Why did strong retail sales fail to lift the USD?

By on February 16, 2022 0

The US Dollar traded lower against all major currencies on Wednesday despite hawkish FOMC minutes and strong US data. The Federal Reserve is on track to raise interest rates in March, especially after the 3.8% jump in retail sales last month. Economists expected the increase to be led by auto and gas sales, but excluding autos, spending rose 3.3%, easily eclipsing their forecast of 0.8%. Consumers seem indifferent to rising prices as they continue to spend. Although Omicron’s concerns cut restaurant and bar spending by 0.9%, Americans turned to their computers and spent 14.5% more online. Sales of furniture and motor vehicles were also strong. Industrial production rose 1.4%, three times more than expected. With inflation at a 40-year high and consumers shaking Omicron fears, not only is a March rate hike assured, but the risk of a 50 basis point hike is over 70% at this stage.

There were no surprises in the Fed minutes. Most participants said rates should rise at a faster pace than in 2015, but that’s a given because they raised rates in December 2015 and then waited a full year before tightening again. Given the persistence of high inflation, they will also consider ending net asset purchases next month. The dollar sold off because there was no mention of the need for a more aggressive rate hike, but with the latest inflation report released well after January’s FOMC meeting, we’re sure that concerns about price growth exceeding their long-term targets have intensified.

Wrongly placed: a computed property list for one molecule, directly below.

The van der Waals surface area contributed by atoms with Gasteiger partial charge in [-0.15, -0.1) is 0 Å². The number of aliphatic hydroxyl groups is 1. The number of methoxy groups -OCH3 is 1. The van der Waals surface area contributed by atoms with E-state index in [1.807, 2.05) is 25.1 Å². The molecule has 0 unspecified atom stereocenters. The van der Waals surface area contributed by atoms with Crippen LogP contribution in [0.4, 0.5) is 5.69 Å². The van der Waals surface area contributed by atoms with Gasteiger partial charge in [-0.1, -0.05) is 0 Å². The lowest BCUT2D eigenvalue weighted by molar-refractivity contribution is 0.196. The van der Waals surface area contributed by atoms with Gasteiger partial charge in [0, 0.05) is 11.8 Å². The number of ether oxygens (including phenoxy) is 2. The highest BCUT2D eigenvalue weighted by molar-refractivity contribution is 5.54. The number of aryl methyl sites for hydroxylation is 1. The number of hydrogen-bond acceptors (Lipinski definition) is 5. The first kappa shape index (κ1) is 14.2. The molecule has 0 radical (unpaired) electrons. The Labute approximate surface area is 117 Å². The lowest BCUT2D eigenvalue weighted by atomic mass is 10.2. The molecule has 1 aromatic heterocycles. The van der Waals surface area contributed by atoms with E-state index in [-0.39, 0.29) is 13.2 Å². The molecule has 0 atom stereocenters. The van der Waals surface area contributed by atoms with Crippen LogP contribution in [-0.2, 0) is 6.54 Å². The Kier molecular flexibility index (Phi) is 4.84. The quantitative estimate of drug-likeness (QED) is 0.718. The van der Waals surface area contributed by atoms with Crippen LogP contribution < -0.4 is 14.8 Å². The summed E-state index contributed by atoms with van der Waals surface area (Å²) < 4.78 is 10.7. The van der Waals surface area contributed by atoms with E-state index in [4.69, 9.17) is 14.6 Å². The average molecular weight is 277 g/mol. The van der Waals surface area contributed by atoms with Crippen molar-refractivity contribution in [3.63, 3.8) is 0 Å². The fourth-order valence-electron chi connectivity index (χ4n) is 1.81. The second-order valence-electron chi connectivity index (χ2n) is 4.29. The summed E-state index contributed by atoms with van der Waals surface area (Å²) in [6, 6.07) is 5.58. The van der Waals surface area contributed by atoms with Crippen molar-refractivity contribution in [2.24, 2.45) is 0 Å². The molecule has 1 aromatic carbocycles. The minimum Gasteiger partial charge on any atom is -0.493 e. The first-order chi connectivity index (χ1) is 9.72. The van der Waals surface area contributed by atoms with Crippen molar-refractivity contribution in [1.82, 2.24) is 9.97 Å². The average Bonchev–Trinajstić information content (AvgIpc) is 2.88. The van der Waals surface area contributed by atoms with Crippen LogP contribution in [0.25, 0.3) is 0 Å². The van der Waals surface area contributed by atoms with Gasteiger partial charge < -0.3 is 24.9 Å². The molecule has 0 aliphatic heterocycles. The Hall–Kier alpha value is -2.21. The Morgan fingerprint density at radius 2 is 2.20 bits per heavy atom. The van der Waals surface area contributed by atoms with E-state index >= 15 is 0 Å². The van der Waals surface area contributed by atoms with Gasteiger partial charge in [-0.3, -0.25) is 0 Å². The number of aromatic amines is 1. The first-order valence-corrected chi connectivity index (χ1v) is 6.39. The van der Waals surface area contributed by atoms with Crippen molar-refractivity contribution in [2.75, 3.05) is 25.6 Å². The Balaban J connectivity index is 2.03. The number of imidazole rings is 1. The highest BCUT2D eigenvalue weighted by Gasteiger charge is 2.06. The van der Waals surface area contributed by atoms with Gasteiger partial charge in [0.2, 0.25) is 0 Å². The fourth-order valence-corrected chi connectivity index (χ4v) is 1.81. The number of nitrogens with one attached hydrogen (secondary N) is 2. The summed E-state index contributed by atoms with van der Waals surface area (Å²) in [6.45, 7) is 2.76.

There are several reasons why the US dollar weakened today. First, there was no love for retail sales because investors fear demand growth has peaked with yields rising and stocks falling. With 10-year Treasury yields above 2%, there was no further increase after the retail sales report and the lack of an extension in US yields kept the dollar from rising. Tomorrow’s Philadelphia Fed index and housing market reports won’t help the dollar as after the Empire State survey turned negative for the first time in 20 months. Finally, investors may fear that rising inflation will also push other central banks to accelerate their tightening plans.

Speaking of inflation, consumer prices in Canada and the UK rose more than expected at the start of the year, pushing the Canadian dollar and British pound higher. Both countries are expected to see interest rate hikes alongside the United States next month. The euro also recorded gains thanks in part to stronger industrial production.

The Australian and New Zealand dollars were the best performing currencies, but tonight’s Australian labor market numbers pose a risk to the Australian dollar. According to PMI reports, there was very little change in hiring in the month of January. New Zealand producer prices are due out Friday morning local time, and with the CPI rising sharply at the end of the year, the PPI should also be hot.

Traders should also keep an eye out for headlines from the Iranian and Russian-Ukrainian crisis which can have a noticeable effect on risk appetite.